BioXcel Spinout Posts Promising Results in Rare Prostate Cancer


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BioXcel Therapeutics’ foray into oncology is looking hopeful. Its subsidiary, OnkosXcel,  announced positive top-line results from a Phase II trial in patients with small cell neuroendocrine metastatic castration-resistant (SCNC) prostate cancer Wednesday morning.

BXCL701 is an innate immune activator being studied in combination with Merck’s Keytruda.

OnkosXcel spun out of BioXcel last April as a wholly owned subsidiary to focus on developing its oncology asset. The drug was acquired from Point Therapeutics years after it failed in a Phase III trial as a monotherapy for NSCLC.

Immunotherapies often fail to help cancers that appear “cold” or uninflamed to the immune system. BioXcel’s oral therapy is designed to turn cold tumors hot, lighting them up for the immune system to recognize and attack.

SCNC is a rare but growing population that emerges in approximately 20% of metastatic castration-resistant prostate cancer patients. The difficult-to-treat indication currently has no FDA-approved therapies for the nearly 11,000 patients whose cancer progressed to SCNC just last year. Experts believe numbers will only increase as checkpoint inhibitor use grows.

The trial included 28 patients on a twice-daily dose for two weeks alongside three weeks of intravenously administered Keytruda. Primary and secondary endpoints included a composite response rate, duration of response, progression-free and overall survival and biomarker evaluation.

Patients in the trial had previously failed to respond to platinum therapy. In an earlier release of interim trial data, the treatment regimen elicited a response in four out of the twelve radiographically evaluable patients. There was also evidence of a durable response rate in excess of nine months as of the last report.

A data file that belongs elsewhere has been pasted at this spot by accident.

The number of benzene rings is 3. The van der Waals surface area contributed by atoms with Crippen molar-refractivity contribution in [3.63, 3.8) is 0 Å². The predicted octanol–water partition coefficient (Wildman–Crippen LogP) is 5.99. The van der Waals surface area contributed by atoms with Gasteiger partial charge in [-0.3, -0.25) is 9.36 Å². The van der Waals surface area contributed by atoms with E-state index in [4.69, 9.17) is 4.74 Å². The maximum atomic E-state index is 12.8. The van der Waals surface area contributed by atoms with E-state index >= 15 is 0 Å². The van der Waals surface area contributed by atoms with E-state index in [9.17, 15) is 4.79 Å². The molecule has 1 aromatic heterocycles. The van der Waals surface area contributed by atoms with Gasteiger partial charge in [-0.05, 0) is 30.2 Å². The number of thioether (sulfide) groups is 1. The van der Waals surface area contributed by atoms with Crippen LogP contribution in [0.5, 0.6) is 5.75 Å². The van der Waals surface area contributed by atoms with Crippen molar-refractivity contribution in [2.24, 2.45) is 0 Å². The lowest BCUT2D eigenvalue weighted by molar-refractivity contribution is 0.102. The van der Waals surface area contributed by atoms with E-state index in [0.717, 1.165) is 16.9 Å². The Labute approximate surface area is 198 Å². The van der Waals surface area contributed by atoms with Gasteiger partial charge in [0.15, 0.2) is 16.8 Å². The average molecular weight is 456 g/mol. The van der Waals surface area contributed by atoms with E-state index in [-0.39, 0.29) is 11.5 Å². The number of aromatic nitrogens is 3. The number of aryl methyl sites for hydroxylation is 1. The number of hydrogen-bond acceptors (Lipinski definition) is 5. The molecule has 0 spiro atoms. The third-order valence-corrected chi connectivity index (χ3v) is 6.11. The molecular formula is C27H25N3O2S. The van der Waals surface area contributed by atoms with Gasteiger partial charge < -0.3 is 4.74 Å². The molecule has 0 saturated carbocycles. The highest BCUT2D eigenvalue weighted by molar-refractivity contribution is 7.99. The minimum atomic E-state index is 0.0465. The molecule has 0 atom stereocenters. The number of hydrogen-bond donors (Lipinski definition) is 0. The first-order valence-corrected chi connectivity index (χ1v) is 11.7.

“Keytruda has a negligible response rate in this group [MS stable and TMB low population], so we are highly encouraged to see those responses,” Vincent O’Neill, Chief Research & Development Officer, OnkosXcel Therapeutics, told BioSpace.

“Bear in mind that these are elderly men who are pretty beaten up, having already had platinum chemo. We now have a duration of response in excess of nine months in a patient population that literally would have weeks or at best months to live."

O’Neill believes regulators will want evidence of individual contribution, so the next step will be a randomization of the Keytruda combo versus a noncomparative randomization of BXCL701 alone.

“We know, however, from all the preclinical work we've done, it really is the synergy between the checkpoint and 701. So we'll be having those conversations with the regulators. What type of data set would be required for us to get this drug to market?” O’Neill said.

One of the drug’s biggest differentiators from other innate immune activators is its oral delivery. TLRs and STING agents are intertumoral, injected directly into the tumor, yet a large percentage of patients don’t have an injectable lesion available. The asset also inhibits a novel target – DPP89 - for inflammasome activation.

BXCL701 has received Orphan Drug Designation from the FDA for four other indications and is being tested in a basket trial in combination with Keytruda for other types of advanced “hot” solid tumors.

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